There are some really important questions for you all to think about and discuss with each other — not as a couple talking with one person, but as three individuals working out a compromise between all of your ideals. At some point you will have to face your fear of disappointing or angering one of them and perhaps remember that it should be possible in your relationships with people you care about to make mistakes without someone deciding to leave you. And that if someone refuses to give you a chance for making a mistake, they likely aren’t someone you can build a sustainable relationship with anyways.

I posted two useful articles that might be helpful including one on Why Couples Always Want a Triad and a primer for people starting out called Thirteen Mistakes People Make When Trying Polyamory. In reading them over, you may want to speak to a polyamory friendly relationship therapist who can facilitate a discussion between all three of you about how you want to arrange your living together and what each person wants.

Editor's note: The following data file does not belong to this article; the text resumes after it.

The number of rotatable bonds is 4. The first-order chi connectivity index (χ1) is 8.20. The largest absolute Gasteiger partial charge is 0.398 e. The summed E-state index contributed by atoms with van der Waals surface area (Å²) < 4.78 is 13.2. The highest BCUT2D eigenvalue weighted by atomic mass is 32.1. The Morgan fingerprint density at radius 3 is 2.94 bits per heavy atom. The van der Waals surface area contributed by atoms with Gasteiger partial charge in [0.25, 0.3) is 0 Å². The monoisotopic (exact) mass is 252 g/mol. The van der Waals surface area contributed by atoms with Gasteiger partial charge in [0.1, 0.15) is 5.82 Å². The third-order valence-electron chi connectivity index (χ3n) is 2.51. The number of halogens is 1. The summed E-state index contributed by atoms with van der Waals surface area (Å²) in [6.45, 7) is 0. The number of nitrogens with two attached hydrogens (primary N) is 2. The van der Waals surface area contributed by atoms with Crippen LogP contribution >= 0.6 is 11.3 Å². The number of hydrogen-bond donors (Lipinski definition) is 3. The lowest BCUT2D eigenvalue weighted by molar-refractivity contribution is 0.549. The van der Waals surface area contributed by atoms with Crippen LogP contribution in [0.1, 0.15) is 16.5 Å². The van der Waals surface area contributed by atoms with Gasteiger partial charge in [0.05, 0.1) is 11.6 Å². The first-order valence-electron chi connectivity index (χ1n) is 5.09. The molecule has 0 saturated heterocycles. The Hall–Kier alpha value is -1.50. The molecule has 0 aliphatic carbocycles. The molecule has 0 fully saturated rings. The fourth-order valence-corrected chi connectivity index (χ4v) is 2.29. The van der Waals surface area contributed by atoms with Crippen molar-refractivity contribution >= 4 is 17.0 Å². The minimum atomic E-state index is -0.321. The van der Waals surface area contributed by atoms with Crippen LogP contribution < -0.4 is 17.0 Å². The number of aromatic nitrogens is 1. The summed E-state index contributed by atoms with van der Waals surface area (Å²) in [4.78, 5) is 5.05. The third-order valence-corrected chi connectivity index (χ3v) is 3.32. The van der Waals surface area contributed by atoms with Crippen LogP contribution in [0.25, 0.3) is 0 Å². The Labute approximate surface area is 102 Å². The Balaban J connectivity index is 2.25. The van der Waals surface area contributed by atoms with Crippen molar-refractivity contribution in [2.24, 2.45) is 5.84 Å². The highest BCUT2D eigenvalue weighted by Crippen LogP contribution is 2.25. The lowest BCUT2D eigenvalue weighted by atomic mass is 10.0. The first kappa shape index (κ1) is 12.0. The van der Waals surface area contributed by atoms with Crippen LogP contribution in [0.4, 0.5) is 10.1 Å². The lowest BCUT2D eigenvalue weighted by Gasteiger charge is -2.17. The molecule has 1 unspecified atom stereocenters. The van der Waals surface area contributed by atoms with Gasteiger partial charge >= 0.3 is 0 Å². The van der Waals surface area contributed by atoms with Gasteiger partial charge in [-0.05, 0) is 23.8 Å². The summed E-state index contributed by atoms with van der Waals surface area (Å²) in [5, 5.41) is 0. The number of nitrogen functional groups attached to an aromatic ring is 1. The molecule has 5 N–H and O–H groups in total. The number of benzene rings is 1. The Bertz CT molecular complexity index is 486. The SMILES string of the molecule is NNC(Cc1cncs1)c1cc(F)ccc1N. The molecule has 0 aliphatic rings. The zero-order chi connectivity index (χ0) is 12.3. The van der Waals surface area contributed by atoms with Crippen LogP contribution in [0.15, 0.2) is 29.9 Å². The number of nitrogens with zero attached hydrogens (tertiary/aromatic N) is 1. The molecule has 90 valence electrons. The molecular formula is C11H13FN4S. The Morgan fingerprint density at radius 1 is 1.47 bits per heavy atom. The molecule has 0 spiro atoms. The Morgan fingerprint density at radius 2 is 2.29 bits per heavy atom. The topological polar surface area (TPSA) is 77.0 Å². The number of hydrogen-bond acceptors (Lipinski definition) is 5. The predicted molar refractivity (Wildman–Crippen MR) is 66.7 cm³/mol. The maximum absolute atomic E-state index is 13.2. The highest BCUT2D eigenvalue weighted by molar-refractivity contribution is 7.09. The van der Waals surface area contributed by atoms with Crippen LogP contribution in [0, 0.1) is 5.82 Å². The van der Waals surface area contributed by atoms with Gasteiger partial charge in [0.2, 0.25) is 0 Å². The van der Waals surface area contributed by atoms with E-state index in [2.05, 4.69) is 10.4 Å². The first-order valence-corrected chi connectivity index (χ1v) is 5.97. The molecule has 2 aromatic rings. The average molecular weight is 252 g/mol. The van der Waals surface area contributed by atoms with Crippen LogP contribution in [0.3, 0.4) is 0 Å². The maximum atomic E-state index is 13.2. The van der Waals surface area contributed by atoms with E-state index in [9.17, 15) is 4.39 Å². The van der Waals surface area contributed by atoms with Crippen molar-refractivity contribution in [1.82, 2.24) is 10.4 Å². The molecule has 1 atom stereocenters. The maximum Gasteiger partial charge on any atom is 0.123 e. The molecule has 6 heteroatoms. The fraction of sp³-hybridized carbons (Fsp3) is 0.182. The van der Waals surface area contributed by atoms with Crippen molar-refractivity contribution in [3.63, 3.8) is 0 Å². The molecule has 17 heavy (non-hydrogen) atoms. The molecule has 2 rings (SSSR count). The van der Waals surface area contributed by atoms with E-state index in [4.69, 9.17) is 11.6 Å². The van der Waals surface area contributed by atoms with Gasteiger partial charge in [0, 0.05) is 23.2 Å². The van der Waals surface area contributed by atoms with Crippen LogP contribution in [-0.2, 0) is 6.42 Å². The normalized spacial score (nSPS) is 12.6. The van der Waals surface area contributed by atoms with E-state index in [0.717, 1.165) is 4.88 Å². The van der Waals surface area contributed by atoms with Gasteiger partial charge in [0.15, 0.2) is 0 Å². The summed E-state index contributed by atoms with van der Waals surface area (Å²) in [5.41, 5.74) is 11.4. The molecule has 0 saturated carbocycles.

I’d worry less about things being exactly equitable as different people have different needs at different times and more focus on the fact that, as long as you are willing to listen to the needs of both of your partners and respond to them in the best way you can, there is ultimately nothing you can do if a triad situation doesn’t work for one of them.

I hope this helps and good luck!

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Not satisfied with secondary